There is not sufficient public evidence to support Israel’s claims that a Gaza hospital the country raided had served as a Hamas command center, according to a Washington Post investigation published Thursday.
The Israeli raid on al-Shifa Hospital last month, which was preceded by an evacuation order aimed at thousands of people sheltering at the hospital and hundreds of sick patients, produced one of the grisliest scenes in the country’s ground invasion of the Gaza Strip: a “death zone” that included a mass grave at the entrance of the hospital and dozens of desperate patients inside, according to the World Health Organization, whose aid workers arrived at the facility on Nov. 18 as part of a humanitarian mission.
Forty patients, including four premature babies, died in the hospital due to a lack of electricity in the days surrounding the raid, hospital administrators told the United Nations.
Israel had asserted that the hospital was used to direct rocket attacks and command fighters, and that Hamas tunnels could be accessed from five specific hospital buildings. And a U.S. administration official told the Post last week, “We are absolutely confident in the intelligence ... that Hamas was using it as a command and control node.”
But in an analysis based on satellite imagery, open-source visual information and releases from the Israeli military, the Post found that available evidence didn’t support these claims, and that its reporting raised questions about the legitimacy of the raid under international law. Hamas has denied Israel’s assertions about how the hospital was used.
Israeli forces did uncover one underground tunnel on the northeastern corner of the hospital complex’s grounds, but the Post noted that no evidence had been presented that the tunnel was actually in use during the current war — nor that it was connected to the five buildings in the complex that the Israeli military had said were being used by Hamas.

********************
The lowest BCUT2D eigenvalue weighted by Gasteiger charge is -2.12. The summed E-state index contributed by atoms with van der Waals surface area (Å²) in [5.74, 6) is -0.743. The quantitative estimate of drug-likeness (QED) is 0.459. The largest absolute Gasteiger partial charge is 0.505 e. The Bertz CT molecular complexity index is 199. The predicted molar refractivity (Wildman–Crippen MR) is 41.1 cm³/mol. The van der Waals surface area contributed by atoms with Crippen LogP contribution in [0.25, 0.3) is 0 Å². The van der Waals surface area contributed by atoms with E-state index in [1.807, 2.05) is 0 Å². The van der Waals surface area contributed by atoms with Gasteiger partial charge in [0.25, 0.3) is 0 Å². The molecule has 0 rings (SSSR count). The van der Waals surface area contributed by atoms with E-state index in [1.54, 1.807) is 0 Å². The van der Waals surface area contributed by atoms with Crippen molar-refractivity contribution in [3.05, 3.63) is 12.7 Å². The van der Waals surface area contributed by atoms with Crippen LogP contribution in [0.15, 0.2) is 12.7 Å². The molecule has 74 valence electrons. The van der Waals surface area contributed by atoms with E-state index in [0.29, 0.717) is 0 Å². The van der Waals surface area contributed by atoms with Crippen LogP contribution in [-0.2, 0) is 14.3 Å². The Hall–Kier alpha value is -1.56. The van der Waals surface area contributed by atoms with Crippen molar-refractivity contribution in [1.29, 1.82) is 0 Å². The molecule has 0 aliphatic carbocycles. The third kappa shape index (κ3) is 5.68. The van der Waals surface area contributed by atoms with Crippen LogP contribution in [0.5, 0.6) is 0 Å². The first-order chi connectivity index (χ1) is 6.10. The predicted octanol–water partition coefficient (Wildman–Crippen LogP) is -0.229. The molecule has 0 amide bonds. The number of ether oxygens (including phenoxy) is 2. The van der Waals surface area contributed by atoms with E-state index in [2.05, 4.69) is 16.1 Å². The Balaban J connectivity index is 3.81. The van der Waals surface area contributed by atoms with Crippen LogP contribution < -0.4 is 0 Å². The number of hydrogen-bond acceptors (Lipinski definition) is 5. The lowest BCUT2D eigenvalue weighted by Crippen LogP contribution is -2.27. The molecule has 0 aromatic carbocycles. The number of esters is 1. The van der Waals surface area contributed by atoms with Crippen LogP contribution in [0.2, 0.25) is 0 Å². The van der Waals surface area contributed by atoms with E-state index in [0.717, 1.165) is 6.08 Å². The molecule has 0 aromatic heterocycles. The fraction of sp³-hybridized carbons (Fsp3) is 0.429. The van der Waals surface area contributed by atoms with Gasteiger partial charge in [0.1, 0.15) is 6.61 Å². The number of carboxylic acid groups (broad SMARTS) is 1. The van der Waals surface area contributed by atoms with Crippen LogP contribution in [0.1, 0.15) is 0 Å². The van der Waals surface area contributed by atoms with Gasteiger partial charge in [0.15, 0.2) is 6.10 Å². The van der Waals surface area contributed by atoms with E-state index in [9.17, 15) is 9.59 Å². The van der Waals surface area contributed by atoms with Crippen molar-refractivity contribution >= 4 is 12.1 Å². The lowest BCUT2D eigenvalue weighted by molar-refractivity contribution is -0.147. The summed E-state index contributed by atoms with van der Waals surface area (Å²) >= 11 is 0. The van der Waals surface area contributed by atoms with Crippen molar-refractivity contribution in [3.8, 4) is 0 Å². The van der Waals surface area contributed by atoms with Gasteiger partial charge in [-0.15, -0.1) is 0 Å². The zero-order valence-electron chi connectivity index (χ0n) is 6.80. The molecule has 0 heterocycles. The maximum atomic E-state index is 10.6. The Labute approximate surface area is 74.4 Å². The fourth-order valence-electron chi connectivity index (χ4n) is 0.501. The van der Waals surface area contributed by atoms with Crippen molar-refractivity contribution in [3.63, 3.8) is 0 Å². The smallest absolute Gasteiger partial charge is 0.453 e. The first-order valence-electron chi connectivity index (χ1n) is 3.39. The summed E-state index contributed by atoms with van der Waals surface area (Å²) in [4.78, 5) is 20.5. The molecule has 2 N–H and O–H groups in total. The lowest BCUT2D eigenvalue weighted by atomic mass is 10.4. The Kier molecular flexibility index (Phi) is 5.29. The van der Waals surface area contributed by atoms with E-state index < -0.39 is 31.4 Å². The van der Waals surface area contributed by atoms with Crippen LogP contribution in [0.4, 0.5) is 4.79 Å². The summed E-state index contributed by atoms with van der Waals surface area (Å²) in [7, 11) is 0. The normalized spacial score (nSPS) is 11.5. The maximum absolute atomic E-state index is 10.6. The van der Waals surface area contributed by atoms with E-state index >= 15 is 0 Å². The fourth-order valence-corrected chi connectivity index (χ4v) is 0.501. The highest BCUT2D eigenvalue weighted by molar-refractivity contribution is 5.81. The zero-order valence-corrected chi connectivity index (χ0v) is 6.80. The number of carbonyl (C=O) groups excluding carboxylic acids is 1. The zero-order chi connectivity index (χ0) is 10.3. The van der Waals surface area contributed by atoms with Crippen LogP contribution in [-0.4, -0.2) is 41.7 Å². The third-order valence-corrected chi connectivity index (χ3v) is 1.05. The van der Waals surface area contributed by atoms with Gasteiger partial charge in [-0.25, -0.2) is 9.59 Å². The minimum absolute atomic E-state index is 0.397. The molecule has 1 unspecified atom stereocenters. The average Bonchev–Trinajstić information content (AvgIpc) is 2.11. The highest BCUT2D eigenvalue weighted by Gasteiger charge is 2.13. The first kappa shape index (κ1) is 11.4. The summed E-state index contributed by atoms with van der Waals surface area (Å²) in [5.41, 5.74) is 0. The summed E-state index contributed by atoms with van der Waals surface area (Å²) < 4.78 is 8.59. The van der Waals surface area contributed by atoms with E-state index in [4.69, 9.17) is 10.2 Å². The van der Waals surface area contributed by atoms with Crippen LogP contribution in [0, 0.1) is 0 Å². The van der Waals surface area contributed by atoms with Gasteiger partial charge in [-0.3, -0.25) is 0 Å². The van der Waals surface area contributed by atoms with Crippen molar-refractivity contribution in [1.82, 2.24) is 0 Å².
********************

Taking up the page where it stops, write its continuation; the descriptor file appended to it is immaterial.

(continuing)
An Israeli military spokesperson told the paper that the country had released “extensive, irrefutable evidence that points to the abuse of the Shifa hospital complex by Hamas for terrorism purposes, and underground terrorism activity.” But, faced with the Post’s findings, the spokesperson said Israel would not be releasing any further evidence to back up its claims: “We cannot provide additional information,” the unnamed official told the paper.
International humanitarian law typically protects hospitals from attacks during war. Israel’s claim that Hamas fighters — and senior commanders — operate from tunnels underneath otherwise-protected buildings like hospitals and schools has been a key defense in its targeting of those facilities.
The Israeli military has attacked a number of hospitals, the Post noted. As of Tuesday, “nine out of Gaza’s 36 hospitals are partially functional, all located in the south,” according to WHO. Israel has also raided numerous hospitals and shelters in Gaza’s north in recent days, The Associated Press reported.
“I’m furious that children who are recovering from amputations in hospitals are then killed in those hospitals,” said UNICEF spokesperson James Elder.
An Israeli raid of Kamal Adwan Hospital led to the deaths of eight patients, including a 9-year-old, WHO said Monday. A pediatrician at the hospital, Dr. Hussam Abu Safyia, told The Wall Street Journal that 12 patients had died as a result of shortages of food, water and medical supplies amid fighting around the hospital. Abu Safyia and an unnamed nurse at the hospital told the paper that hospital staff members had buried the deceased in the facility’s courtyard, and that Israeli troops subsequently used military vehicles, including a bulldozer, to dig up and search the bodies. As with al-Shifa, the Israeli military claimed that the hospital was being used as a Hamas “command and control centre,” and released video of weapons purportedly found at the facility.
After Israeli forces entered al-Shifa Hospital, military spokespeople released photos of around a dozen rifles, in addition to grenades, ammunition and bulletproof vests that they claimed were recovered from the facility. But the Post wasn’t able to verify the source of the weapons.
One section of underground rooms that was joined to the tunnel system uncovered by the Israeli military — including two rooms and two bathrooms — did not show evidence of recent use in an Israeli army video, the Post reported. Daniel Hagari, an Israeli military spokesperson who narrated the army’s tour of the facilities, claimed in that video: “This room was evacuated, and all the gear was evacuated. I guess it was evacuated when they knew or understand that we were going to enter Shifa Hospital.” The Israeli army didn’t respond to requests for clarification on when militants purportedly used the rooms, the Post reported.
“Every single hospital in Gaza, every single school in Gaza, is used as a terror base,” former Israeli Prime Minister Naftali Bennett claimed Wednesday during a BBC interview.